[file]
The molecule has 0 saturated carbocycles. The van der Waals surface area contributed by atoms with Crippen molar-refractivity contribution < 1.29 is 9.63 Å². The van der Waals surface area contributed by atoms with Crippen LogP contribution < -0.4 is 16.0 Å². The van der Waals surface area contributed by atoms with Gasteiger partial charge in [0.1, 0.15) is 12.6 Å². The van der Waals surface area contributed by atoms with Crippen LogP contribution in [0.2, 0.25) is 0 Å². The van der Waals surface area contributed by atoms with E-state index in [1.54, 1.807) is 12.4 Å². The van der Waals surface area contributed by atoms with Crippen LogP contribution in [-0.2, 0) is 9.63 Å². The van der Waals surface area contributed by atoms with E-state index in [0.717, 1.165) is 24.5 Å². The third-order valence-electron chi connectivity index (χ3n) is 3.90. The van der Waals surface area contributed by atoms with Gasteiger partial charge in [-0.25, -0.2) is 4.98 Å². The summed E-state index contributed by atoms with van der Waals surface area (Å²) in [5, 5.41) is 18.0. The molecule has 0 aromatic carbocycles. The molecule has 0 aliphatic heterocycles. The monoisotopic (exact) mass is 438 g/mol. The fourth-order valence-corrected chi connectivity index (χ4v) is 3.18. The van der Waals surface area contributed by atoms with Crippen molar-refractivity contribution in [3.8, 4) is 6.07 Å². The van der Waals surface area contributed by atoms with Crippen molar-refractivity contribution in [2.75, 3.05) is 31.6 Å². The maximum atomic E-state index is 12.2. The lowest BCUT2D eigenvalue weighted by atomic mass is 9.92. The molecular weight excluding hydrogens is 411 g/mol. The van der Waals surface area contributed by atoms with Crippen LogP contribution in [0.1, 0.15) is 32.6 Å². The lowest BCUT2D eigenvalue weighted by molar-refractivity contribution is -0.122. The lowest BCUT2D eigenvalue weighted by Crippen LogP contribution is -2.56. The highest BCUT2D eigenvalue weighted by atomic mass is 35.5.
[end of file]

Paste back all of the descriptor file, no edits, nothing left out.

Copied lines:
The molecule has 0 saturated carbocycles. The van der Waals surface area contributed by atoms with Crippen molar-refractivity contribution < 1.29 is 9.63 Å². The van der Waals surface area contributed by atoms with Crippen LogP contribution < -0.4 is 16.0 Å². The van der Waals surface area contributed by atoms with Gasteiger partial charge in [0.1, 0.15) is 12.6 Å². The van der Waals surface area contributed by atoms with Crippen LogP contribution in [0.2, 0.25) is 0 Å². The van der Waals surface area contributed by atoms with E-state index in [1.54, 1.807) is 12.4 Å². The van der Waals surface area contributed by atoms with Crippen LogP contribution in [-0.2, 0) is 9.63 Å². The van der Waals surface area contributed by atoms with E-state index in [0.717, 1.165) is 24.5 Å². The third-order valence-electron chi connectivity index (χ3n) is 3.90. The van der Waals surface area contributed by atoms with Gasteiger partial charge in [-0.25, -0.2) is 4.98 Å². The summed E-state index contributed by atoms with van der Waals surface area (Å²) in [5, 5.41) is 18.0. The molecule has 0 aromatic carbocycles. The molecule has 0 aliphatic heterocycles. The monoisotopic (exact) mass is 438 g/mol. The fourth-order valence-corrected chi connectivity index (χ4v) is 3.18. The van der Waals surface area contributed by atoms with Crippen molar-refractivity contribution in [3.8, 4) is 6.07 Å². The van der Waals surface area contributed by atoms with Crippen molar-refractivity contribution in [2.75, 3.05) is 31.6 Å². The maximum atomic E-state index is 12.2. The lowest BCUT2D eigenvalue weighted by atomic mass is 9.92. The molecular weight excluding hydrogens is 411 g/mol. The van der Waals surface area contributed by atoms with Crippen LogP contribution in [0.1, 0.15) is 32.6 Å². The lowest BCUT2D eigenvalue weighted by molar-refractivity contribution is -0.122. The lowest BCUT2D eigenvalue weighted by Crippen LogP contribution is -2.56. The highest BCUT2D eigenvalue weighted by atomic mass is 35.5.